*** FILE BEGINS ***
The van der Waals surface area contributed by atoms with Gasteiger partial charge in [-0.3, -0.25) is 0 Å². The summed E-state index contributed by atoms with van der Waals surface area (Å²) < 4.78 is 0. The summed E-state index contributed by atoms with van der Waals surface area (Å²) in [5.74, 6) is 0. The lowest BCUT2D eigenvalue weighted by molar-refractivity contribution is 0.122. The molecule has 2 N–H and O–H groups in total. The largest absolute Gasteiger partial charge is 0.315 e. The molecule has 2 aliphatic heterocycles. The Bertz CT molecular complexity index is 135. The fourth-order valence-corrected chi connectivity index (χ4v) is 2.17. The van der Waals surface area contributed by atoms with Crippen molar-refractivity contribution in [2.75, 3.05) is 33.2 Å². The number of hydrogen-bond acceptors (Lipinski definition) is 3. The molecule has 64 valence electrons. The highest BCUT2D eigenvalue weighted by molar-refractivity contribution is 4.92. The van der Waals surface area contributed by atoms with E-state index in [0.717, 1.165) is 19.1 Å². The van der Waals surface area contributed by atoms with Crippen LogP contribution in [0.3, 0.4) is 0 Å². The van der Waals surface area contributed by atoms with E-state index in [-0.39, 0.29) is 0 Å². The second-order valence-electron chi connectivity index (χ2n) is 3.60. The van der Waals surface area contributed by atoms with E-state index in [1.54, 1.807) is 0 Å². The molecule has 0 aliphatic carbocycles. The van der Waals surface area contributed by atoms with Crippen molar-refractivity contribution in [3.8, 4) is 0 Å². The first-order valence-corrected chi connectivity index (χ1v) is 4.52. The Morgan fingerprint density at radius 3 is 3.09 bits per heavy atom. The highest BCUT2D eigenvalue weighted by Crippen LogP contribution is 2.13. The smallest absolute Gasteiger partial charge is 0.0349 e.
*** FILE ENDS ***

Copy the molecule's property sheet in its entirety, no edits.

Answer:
The van der Waals surface area contributed by atoms with Gasteiger partial charge in [-0.3, -0.25) is 0 Å². The summed E-state index contributed by atoms with van der Waals surface area (Å²) < 4.78 is 0. The summed E-state index contributed by atoms with van der Waals surface area (Å²) in [5.74, 6) is 0. The lowest BCUT2D eigenvalue weighted by molar-refractivity contribution is 0.122. The molecule has 2 N–H and O–H groups in total. The largest absolute Gasteiger partial charge is 0.315 e. The molecule has 2 aliphatic heterocycles. The Bertz CT molecular complexity index is 135. The fourth-order valence-corrected chi connectivity index (χ4v) is 2.17. The van der Waals surface area contributed by atoms with Crippen molar-refractivity contribution in [2.75, 3.05) is 33.2 Å². The number of hydrogen-bond acceptors (Lipinski definition) is 3. The molecule has 64 valence electrons. The highest BCUT2D eigenvalue weighted by molar-refractivity contribution is 4.92. The van der Waals surface area contributed by atoms with E-state index in [0.717, 1.165) is 19.1 Å². The van der Waals surface area contributed by atoms with Crippen LogP contribution in [0.3, 0.4) is 0 Å². The van der Waals surface area contributed by atoms with E-state index in [-0.39, 0.29) is 0 Å². The second-order valence-electron chi connectivity index (χ2n) is 3.60. The van der Waals surface area contributed by atoms with E-state index in [1.54, 1.807) is 0 Å². The molecule has 0 aliphatic carbocycles. The van der Waals surface area contributed by atoms with Crippen molar-refractivity contribution in [3.8, 4) is 0 Å². The first-order valence-corrected chi connectivity index (χ1v) is 4.52. The Morgan fingerprint density at radius 3 is 3.09 bits per heavy atom. The highest BCUT2D eigenvalue weighted by Crippen LogP contribution is 2.13. The smallest absolute Gasteiger partial charge is 0.0349 e.